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  • Back to Government?Reregulating British Railways
  • Peter Leyland* (bio)


This article examines questions of constitutional accountability arising from the privatization of British Rail in the mid-1990s, but I would like to declare a personal interest in this issue at the outset since the manifest shortcomings in rail performance have affected me as one of the many thousands of commuters who rely on trains to get to work each day.

Rail privatization in the United Kingdom (U.K.) was a complex affair that involved taking a single industry and breaking it up into distinct parts. It also required separate regimes of statutory regulation to oversee the general operation of the railways, the bidding process for franchised routes, and safety. The entire enterprise lacked a clear rationale. Not only did the proposals appear flawed from the outset, but the policy was pursued by an unpopular government in the face of strong opposition from the rail industry and trade unions, opposition parties in Parliament, and the public at large. After a relatively short time it became obvious that standards of service were declining alarmingly on the entire rail network, and later, the cause of serious rail accidents indicated that passenger safety was being compromised through neglect of the system.

The difficulties encountered by government in responding to what had rapidly turned into a crisis raise important legal and constitutional questions. This article begins by explaining the constitutional relationship of Parliament and the executive by mentioning the important convention of individual ministerial responsibility. Secondly, it provides a narrative of the British Rail episode that discusses [End Page 435] the main features of nationalization, privatization, and statutory regulation. However, this narrative is narrowly focused in order to concentrate attention on the main institutional failings and successive attempts to repair the damage. It will be suggested that the deep-rooted problems encountered in regulating a fragmented, loss-making railway expose the limits of regulation, and perhaps the limits of the privatization project in the United Kingdom. The Labour government continues to declare its commitment to public/private partnerships and free market principles, but we will see here that in a number of key respects, the levers of control are reverting back to government.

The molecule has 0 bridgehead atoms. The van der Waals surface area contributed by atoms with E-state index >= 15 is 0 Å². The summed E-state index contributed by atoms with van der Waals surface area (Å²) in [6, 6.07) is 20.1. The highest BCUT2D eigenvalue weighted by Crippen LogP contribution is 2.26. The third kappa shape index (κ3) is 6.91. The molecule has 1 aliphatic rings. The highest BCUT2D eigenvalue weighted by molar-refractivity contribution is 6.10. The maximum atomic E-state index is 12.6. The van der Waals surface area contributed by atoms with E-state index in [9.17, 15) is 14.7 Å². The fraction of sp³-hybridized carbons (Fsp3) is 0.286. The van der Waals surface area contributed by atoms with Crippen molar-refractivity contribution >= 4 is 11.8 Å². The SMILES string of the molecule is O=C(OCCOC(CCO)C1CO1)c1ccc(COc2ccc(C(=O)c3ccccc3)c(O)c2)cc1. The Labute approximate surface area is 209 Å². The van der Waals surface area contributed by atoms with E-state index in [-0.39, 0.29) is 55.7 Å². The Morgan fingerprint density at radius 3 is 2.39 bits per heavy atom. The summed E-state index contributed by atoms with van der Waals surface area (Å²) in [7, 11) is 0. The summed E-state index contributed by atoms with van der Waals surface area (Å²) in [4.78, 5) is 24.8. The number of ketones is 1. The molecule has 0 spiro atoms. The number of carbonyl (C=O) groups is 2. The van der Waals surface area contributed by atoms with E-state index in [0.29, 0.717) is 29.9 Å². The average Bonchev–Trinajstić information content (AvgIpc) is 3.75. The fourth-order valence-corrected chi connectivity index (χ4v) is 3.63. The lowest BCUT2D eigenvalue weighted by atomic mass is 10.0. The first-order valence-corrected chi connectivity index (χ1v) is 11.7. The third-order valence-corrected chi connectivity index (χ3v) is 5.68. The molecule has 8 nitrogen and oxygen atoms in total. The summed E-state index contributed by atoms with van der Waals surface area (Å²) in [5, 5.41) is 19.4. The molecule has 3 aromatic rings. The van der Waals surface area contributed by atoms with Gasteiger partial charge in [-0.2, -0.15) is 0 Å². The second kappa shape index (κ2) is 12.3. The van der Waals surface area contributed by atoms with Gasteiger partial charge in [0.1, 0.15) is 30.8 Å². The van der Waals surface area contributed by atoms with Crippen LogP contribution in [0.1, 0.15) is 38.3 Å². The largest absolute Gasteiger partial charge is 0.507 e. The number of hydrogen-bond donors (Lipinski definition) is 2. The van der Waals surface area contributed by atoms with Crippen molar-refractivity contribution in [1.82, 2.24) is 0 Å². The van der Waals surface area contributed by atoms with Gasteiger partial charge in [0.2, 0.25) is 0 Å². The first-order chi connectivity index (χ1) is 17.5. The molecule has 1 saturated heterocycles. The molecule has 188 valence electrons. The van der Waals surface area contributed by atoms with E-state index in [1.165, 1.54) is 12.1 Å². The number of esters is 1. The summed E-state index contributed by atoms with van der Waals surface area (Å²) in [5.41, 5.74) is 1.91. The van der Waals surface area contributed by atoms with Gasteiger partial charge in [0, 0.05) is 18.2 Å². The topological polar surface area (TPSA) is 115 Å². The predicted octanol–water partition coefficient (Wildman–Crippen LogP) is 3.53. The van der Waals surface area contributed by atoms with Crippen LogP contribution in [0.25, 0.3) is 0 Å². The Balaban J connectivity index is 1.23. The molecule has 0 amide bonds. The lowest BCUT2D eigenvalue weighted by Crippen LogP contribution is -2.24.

I. Political Accountability and Ministerial Responsibility

When considering regulation and accountability in this context, it is important to remember that the fundamental underlying issue is the protection of an important public interest which can be identified in distinct ways. This interest can be defined in terms of the preservation of a railway that serves the public and forms an important part of the nation's transport infrastructure. And obviously, the public interest requires the efficient and safe operation of the rail network. In addition, large sums in public subsidy have been and continue to be spent on the railways. Finally, there is a public interest in the control of a monopoly power. In an important sense we are concerned with the capacity of government and of Parliament to safeguard the public interest defined in all these ways.1 In the United Kingdom, the convention of individual ministerial responsibility is the constitutional mechanism for establishing accountability between political decisionmakers and professional civil servants responsible for implementing policy. Further down the policy chain, accountability extends in varying degrees to "next steps" agencies as reconstituted administrative units within the civil service; nondepartmental governmental bodies, including regulators; and to certain aspects of policy to devolved government and local government.

In a nation that functions without a codified constitution, individual ministerial responsibility has developed as part of an evolutionary process into an important [End Page 436] constitutional convention.2 A.V. Dicey, writing in the nineteenth century, noted that "the point of defining, scrutinising and controlling public power was not to further responsiveness, representativeness and participation. Rather, the aim was to establish predictability in the exercise of power and to limit the scope of political decisions."3 In essence, a model of the constitution was conceived that sought to accommodate the existence of discretionary public power by the device of ministerial responsibility, and this "complemented harmoniously, without altering in essence, the Dicean concept of the rule of law. While the courts policed the boundaries of ministerial...